Muppet Appeal Crosses Generations
Jim Henson's characters return to film and TV - to big acclaim
LATELY, Lori Allebach and her friends have carved out a new ritual on Friday nights: watching - or at least videotaping - ABC's new comedy "Muppets Tonight!"Skip to next paragraph
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No, Ms. Allebach isn't part of the "Sesame Street" age group that has traditionally delighted in Kermit and Miss Piggy. Rather, she's a young professional in Titusville, Pa. - and part of a sizable crowd of twentysomethings and older who have warmly welcomed the Muppets' comeback.
"I feel like I'm 5 again," says Allison Downs, a young professional in Boston, of watching both "Muppets Tonight!" and their recent movie, "Muppet Treasure Island" (an adaptation of Robert Louis Stevenson's classic). Indeed, for many adults, seeing the Muppets takes them back to the late 1970s when "The Muppet Show," a variety program similar to the new TV series, was a hit.
"I grew up with the Muppets," Ms. Downs says, agreeing that they provide a link for young adults to their childhood.
Informal estimates by moviegoers of audience demographics for "Muppet Treasure Island" also indicate adult enthusiasm. On the movie's opening night in February, for example, an audience in a downtown Boston theater was nearly all spirited college students, both men and women.
Other audiences, such as those that both Allebach and Downs describe, had some children but also a considerable number of adults.
It's no mistake that adults, in addition to children, find the Muppets entertaining. Their ventures over the years have been designed for wide audiences. (TV viewers were even treated to Miss Piggy's appearance at Monday night's Academy Awards show.)
The Muppets debuted on television in 1955 in "Sam and Friends," a family show oriented a bit more toward adults. Among other projects, the Muppets became regulars on "Saturday Night Live" in 1975 for a one-year run. And in 1976 "The Muppet Show" was launched and went on to become one of the most-watched shows in the world.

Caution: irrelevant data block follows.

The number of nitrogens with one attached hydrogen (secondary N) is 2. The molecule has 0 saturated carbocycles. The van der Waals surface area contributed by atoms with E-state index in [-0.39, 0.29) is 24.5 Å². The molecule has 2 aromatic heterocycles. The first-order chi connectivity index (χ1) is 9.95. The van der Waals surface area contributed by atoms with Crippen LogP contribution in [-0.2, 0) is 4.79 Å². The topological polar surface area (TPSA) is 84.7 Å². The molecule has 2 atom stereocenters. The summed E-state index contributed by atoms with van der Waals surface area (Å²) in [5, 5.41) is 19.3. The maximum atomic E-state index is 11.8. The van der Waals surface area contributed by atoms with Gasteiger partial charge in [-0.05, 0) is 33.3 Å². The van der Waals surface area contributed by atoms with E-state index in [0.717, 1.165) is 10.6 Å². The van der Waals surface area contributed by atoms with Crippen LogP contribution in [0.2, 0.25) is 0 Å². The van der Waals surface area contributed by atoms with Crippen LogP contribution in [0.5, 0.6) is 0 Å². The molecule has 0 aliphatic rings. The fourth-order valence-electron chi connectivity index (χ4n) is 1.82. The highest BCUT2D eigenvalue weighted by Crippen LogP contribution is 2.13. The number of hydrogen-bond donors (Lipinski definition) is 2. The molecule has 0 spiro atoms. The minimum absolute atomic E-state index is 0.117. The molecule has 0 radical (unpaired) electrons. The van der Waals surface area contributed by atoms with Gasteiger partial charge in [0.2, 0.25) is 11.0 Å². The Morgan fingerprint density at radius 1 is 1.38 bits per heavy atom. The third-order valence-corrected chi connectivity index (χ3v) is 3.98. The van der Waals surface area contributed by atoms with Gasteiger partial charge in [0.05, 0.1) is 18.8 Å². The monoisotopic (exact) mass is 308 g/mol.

What has resulted is a "sense of humor [that] appeals to adults and kids in different ways," as Allebach describes it. After the Muppets' creator, Jim Henson, passed away in 1990, Jim Henson Productions (headed by son Brian Henson and Charles Rivkin and co-owned by all five Henson children) has continued this multilayered approach to humor.
In "Muppet Treasure Island," for example, children may especially enjoy Gonzo's amazing ability to withstand being lengthened to many times his height. Adults, on the other hand, may chuckle more at Miss Piggy's musings about "unhealthy relationship patterns" or the incongruity of Henry Kissinger's book "Diplomacy" popping out of a pirate's chest.
A similar phenomenon occurs in "Muppets Tonight!," which revolves around the adventures at the Muppets' TV station, KMUP. Sight gags, such as Miss Piggy's nephews creating office mayhem, appeal more to kids, while jokes that poke fun at American culture, like the "Pigs in Space" skits, have more meaning for adults.
And guest stars on the show have large adult followings. The lineup for the first five programs has featured or will feature Michelle Pfeiffer, Garth Brooks, Billy Crystal, John Goodman (scheduled for March 29), and Cindy Crawford (April 5).
But longtime Muppets fan Keith McNeil, an insurance agent in Petaluma, Calif., has reservations about the new show. Feeling that it's targeting an older audience, the father of two says, "The Muppets should stand for a certain guaranteed level of innocent humor" - and he's not sure it measures up to that standard.
Nevertheless, Nielsen ratings for the show have been promising; it's been one of the strongest midseason debuts. The premiere episode won in its time period among young adults and households, in addition to being the highest-rated show of the week among children ages 2 to 11.
Box-office figures for "Muppet Treasure Island" have also been strong. It has grossed $32 million and is among the top 20 films.
In the end, it's the simple, childlike things that make the Muppets' return so endearing. Susan Miner, a computer professional in Boston, sums it up with, "[It's] nice to see Kermit the Frog in fine form."